The strength of the big-four private banks - CBA, Westpac, ANZ and NAB – is that they have financial stability.  They each have market capitalization of between $95 billion and $155 billion, and each bank has their own private bank offerings. They generally have a stronger global reach and direct access to investments that smaller banks miss out on.

But the smaller, local and regional banks often better understand their local markets, and better nurture the client relationship. Leaving aside the deposits and mortgage rates, the smaller banks are often more customer-focused and small deposits are more often accepted. And clients of smaller local banks are often able to benefit from their local extensive domestic experience, which might suit the average investor who is more interested in local or regional opportunities.

By comparison, private bank customers at the larger global investment firms usually end up with structured products containing global securities and fixed-income debt, while clients of domestic smaller private banks will end up with off-the-shelf investment products. In either case, these investment products are generally better suited to individuals with a more sophisticated understanding of financial markets, and not just with large deposit balances.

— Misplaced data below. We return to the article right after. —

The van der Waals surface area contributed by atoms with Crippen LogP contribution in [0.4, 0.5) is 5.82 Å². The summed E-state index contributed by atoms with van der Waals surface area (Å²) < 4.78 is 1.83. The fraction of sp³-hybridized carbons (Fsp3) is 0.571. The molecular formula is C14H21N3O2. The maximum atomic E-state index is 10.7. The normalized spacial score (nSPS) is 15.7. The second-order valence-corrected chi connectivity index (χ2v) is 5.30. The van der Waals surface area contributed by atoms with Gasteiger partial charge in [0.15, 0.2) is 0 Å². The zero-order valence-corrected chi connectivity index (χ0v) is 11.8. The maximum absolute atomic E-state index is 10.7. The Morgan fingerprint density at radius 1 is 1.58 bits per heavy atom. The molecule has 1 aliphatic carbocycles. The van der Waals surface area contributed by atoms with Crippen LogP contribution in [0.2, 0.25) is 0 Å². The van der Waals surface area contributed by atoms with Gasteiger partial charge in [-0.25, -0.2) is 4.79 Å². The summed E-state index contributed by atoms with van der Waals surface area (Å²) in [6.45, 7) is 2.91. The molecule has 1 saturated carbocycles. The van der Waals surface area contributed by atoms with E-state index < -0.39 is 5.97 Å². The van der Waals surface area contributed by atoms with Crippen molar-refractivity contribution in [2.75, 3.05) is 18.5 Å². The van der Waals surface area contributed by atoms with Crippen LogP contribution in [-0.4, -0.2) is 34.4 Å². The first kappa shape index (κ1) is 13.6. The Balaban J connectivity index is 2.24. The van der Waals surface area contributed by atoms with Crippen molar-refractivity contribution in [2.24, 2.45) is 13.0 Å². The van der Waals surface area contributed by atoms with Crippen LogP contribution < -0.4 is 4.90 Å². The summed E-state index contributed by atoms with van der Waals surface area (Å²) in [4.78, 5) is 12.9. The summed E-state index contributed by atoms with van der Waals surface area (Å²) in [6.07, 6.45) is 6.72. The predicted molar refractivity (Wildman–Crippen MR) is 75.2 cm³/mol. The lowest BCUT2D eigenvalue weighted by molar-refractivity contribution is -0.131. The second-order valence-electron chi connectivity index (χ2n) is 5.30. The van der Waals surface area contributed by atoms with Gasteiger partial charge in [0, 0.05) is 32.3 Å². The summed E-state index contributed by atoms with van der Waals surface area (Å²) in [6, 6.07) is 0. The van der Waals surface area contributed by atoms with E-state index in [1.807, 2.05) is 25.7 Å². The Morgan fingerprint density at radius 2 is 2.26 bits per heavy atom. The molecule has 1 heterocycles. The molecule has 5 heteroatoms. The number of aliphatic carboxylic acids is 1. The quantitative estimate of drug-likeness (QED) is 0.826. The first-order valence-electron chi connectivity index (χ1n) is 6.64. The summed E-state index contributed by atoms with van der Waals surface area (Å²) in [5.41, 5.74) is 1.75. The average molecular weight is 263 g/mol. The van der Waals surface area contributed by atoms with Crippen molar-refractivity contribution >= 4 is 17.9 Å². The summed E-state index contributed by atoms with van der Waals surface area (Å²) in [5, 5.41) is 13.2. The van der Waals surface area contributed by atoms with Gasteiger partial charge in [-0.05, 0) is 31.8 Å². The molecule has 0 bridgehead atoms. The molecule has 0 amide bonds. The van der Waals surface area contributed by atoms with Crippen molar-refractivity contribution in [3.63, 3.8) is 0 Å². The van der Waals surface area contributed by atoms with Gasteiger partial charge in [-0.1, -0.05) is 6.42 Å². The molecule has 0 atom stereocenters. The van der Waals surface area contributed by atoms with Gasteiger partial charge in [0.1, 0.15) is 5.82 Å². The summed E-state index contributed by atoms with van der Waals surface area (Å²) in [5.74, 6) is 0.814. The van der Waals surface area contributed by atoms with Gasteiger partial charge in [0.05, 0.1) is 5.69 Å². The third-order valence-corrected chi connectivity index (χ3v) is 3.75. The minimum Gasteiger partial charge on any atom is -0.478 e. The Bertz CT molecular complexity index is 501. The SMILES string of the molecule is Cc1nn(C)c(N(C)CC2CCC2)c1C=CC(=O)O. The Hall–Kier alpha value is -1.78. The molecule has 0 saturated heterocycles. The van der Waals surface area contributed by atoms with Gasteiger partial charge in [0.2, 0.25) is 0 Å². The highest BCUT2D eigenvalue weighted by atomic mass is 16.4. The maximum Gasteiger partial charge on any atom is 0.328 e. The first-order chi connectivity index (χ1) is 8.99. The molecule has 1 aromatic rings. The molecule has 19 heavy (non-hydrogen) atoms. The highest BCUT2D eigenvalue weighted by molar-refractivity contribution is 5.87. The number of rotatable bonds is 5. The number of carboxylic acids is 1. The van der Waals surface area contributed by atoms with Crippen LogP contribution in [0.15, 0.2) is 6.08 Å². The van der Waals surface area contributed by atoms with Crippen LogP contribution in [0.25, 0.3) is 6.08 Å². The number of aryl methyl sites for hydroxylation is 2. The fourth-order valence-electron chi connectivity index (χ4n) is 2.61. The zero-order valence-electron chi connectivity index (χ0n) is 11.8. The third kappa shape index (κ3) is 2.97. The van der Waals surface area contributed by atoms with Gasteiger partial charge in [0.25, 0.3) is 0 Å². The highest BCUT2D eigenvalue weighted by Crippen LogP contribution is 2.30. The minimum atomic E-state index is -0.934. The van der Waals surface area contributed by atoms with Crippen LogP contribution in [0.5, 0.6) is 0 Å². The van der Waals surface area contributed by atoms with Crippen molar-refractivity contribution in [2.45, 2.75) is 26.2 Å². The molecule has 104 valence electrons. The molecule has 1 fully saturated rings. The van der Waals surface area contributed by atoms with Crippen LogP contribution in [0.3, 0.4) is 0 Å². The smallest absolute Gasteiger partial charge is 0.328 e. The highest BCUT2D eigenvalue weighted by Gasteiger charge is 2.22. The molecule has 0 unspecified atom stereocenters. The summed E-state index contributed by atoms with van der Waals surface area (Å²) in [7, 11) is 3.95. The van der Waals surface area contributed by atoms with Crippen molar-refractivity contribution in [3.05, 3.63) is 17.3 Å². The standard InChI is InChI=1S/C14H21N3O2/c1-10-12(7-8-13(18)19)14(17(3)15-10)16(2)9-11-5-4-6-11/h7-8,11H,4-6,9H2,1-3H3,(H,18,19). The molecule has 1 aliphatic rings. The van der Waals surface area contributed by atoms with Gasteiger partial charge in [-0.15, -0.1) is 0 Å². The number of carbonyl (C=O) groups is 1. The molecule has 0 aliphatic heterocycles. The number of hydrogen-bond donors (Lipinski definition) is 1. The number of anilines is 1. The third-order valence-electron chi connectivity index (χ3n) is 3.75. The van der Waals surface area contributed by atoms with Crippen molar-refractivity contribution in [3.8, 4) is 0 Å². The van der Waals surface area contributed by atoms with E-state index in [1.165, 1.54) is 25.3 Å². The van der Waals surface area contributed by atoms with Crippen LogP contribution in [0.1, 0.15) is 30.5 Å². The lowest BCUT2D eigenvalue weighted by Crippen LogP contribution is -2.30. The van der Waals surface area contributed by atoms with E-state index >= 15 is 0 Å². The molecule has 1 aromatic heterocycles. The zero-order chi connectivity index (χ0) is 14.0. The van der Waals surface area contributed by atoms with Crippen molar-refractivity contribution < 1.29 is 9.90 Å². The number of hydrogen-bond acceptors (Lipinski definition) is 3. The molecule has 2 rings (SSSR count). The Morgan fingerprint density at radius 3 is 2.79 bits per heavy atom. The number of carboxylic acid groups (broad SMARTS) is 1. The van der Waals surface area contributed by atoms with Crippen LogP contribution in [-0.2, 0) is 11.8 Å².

A big challenge today that private banks face is how to deal with multigenerational wealth, as baby-boomers begin to transition to the next generation and beyond. In response, some private banks have created a specialized family business and intergenerational wealth unit to serve the needs of the increasing number of business owners facing retirement and seeking a succession plan.

Protecting Your Assets

What's really important about offshore financial diversification - whether in Australia or elsewhere - is that you can protect your assets from real-world threats at home. Whether concerns about litigation, government intervention, currency devaluations, missing out on investment opportunities, or just planning for a better retirement and estate planning, offshore banking holds open the door for better security.

And combined with an international LLC and International Trust, you can have the best of all worlds.